While we all hope to get the maximum profit out of every single trade, most of us are happy to simply get A profit - especially on the majority of our positions.
If you think trading a single position perfectly is challenging, now imagine how difficult it would be to book the maximum potential profit on every single trade you've ever deployed (insert dizzy-eyed emoji).
The chances of that are so slim you'd probably have better luck answering the question, "How many grains of sand exist on all of earth's beaches combined?" - and guessing correctly on the first try (or ever, for that matter).
While the above scenarios may all seem ludicrous in their level of impossibility, they also help drive home the fact that trading volatility (a probability-based approach) without a trade management strategy is equally irrational.
To wit, imagine a trader that isn't employing a systematic trade management strategy (i.e. a disciplined and consistent approach to closing trades). Certainly no stretch of the imagination.
Using manual trade management (i.e. a one-off approach), that trader is effectively asserting that his/her experience and intuition (and ability to constantly monitor the markets) gives them the best possible chance of maximizing the potential profit of every position in the portfolio.
But didn't we just agree that the achievement of that goal is so improbable it's almost laughable?
So if manual trade management is theoretically sub-optimal, then what are the other choices?
If you are looking to delve into his question, then a new episode of Market Measures is undoubtedly worth a few moments of your time. On the show, the hosts present a side-by-side comparison that really hammers home the value of a disciplined, mechanical trade management approach.
In order to illustrate this unequivocal truth, a study is conducted by the Market Measures team which compares the historical performance of a simple trade management strategy as compared to hypothetical trader that managed each trade at the most optimal point for producing the maximum potential profit.
This second leg of the backtest was intended to provide a glimpse at how the trading results would look if every decision taken for every position was theoretically perfect. While we know that would be impossible to achieve in real life, the goal was to analyze the results of “being perfect” against the results of simple trade management strategy.
In order to produce the findings necessary for this analysis, the backtests utilized simple 16-delta short strangles in SPY (using data from 2005 to 2018). The only difference was that for one backtest the positions were closed mechanically with 21 days-to-expiration (DTE). For the second backtest, the strangles were managed at the optimal moment needed to produce the maximum P/L (using the benefit of hindsight).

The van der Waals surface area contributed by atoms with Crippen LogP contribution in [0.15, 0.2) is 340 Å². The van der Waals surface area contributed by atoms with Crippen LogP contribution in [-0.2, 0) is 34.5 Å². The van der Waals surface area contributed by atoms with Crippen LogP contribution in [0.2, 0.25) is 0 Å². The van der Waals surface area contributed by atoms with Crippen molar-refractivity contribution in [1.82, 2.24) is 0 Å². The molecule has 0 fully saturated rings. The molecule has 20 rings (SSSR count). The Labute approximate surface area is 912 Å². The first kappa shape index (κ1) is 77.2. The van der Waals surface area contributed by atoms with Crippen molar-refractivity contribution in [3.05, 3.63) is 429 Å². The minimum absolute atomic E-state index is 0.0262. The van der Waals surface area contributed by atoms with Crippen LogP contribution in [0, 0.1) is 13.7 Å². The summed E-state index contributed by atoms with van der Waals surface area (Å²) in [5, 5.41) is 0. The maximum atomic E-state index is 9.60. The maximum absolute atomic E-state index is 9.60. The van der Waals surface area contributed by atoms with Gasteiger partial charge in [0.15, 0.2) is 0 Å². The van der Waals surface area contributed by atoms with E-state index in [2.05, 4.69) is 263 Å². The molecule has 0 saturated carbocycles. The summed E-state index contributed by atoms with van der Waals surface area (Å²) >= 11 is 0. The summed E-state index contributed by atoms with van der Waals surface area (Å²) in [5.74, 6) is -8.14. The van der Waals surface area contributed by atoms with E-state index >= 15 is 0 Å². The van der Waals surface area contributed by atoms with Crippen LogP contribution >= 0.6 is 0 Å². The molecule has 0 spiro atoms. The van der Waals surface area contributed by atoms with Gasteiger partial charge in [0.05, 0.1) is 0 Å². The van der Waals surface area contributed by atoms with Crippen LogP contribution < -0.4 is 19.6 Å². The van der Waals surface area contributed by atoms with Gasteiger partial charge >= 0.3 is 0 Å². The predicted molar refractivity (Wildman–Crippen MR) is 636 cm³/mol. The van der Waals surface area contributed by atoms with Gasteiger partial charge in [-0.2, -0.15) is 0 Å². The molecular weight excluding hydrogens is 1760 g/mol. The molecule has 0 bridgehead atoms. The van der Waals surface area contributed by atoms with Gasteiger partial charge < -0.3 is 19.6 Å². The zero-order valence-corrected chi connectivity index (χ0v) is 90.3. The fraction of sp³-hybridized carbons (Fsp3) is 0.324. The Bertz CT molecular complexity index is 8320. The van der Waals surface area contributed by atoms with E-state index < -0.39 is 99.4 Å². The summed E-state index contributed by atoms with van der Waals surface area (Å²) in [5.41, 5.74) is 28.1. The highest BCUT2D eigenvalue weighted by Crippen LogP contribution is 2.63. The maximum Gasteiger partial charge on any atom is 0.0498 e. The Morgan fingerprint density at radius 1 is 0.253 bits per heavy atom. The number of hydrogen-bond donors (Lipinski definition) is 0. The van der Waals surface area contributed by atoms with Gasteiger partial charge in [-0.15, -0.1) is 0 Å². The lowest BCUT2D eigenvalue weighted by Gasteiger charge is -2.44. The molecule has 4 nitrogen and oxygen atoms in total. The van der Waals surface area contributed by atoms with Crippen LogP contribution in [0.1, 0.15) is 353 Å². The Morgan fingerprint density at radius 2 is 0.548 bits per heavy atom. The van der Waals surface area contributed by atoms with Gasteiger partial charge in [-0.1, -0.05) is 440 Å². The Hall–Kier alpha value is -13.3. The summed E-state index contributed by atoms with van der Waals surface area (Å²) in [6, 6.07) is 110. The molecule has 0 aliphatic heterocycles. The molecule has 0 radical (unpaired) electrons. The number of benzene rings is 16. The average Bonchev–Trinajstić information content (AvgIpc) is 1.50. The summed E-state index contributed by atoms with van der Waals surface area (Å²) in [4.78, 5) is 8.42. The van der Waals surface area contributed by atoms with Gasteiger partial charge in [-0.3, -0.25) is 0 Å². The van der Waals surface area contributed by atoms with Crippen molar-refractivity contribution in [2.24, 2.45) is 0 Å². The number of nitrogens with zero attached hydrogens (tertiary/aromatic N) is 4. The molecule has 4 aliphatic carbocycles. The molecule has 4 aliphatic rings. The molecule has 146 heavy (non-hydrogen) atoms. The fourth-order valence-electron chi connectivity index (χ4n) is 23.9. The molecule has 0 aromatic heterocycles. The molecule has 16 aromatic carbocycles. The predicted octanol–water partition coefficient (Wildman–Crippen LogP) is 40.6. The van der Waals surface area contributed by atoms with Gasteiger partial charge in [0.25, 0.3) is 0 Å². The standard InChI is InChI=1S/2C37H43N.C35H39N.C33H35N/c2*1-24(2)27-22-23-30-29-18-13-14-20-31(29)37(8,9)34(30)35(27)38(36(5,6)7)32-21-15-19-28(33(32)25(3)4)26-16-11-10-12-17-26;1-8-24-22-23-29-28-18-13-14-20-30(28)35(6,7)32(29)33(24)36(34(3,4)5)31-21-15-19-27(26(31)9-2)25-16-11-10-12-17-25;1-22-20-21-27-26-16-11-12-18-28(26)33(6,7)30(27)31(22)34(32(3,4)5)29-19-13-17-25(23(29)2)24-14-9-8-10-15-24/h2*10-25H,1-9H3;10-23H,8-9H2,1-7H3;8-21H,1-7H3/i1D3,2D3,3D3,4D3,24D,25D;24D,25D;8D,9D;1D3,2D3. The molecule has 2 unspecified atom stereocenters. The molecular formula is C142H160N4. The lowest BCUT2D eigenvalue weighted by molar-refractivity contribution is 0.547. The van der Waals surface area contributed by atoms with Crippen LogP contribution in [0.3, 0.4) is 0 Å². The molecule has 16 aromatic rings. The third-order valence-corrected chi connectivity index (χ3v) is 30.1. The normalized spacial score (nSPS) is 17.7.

The results of the study are shown in the graphic below, with the 21 DTE management strategy presented side-by-side against the “perfect” one-off trade management approach:
While the 100% success rate of the “perfect” one-off trade management approach is impressive, it’s obviously not realistic. In fact, the Market Measures team estimated that trading every position in a fashion that would produce the highest possible P/L would be akin to winning the Powerball Jackpot 22 times in a row - in terms of probability of occurrence.
Looking at the disciplined trade management approach, we see that even a simple strategy like managing at 21 DTE produced a still impressive success rate of 73%. Additionally, this approach requires far less market vigilance and stress due to its mechanical nature. Moreover, the 21 DTE trade management approach also produced a high average P/L, and one that wasn’t dramatically different from “being perfect.”
Due to the strength of this research, we hope you’ll take the time to review the complete episode of Market Measures focusing on trade management when your schedule allows. If you are looking to learn more about this topic, we also recommend reviewing a previous series dedicated to trade management on From Theory to Practice as well as the recurring series Trade Managers.
If you have any questions about trade management philosophies, or a specific position, don’t hesitate to leave a message in the space below, or reach out directly @tastytrade (Twitter) or firstname.lastname@example.org (email).
Thanks for reading!
Sage Anderson has an extensive background trading equity derivatives and managing volatility-based portfolios. He has traded hundreds of thousands of contracts across the spectrum of industries in the single-stock universe.
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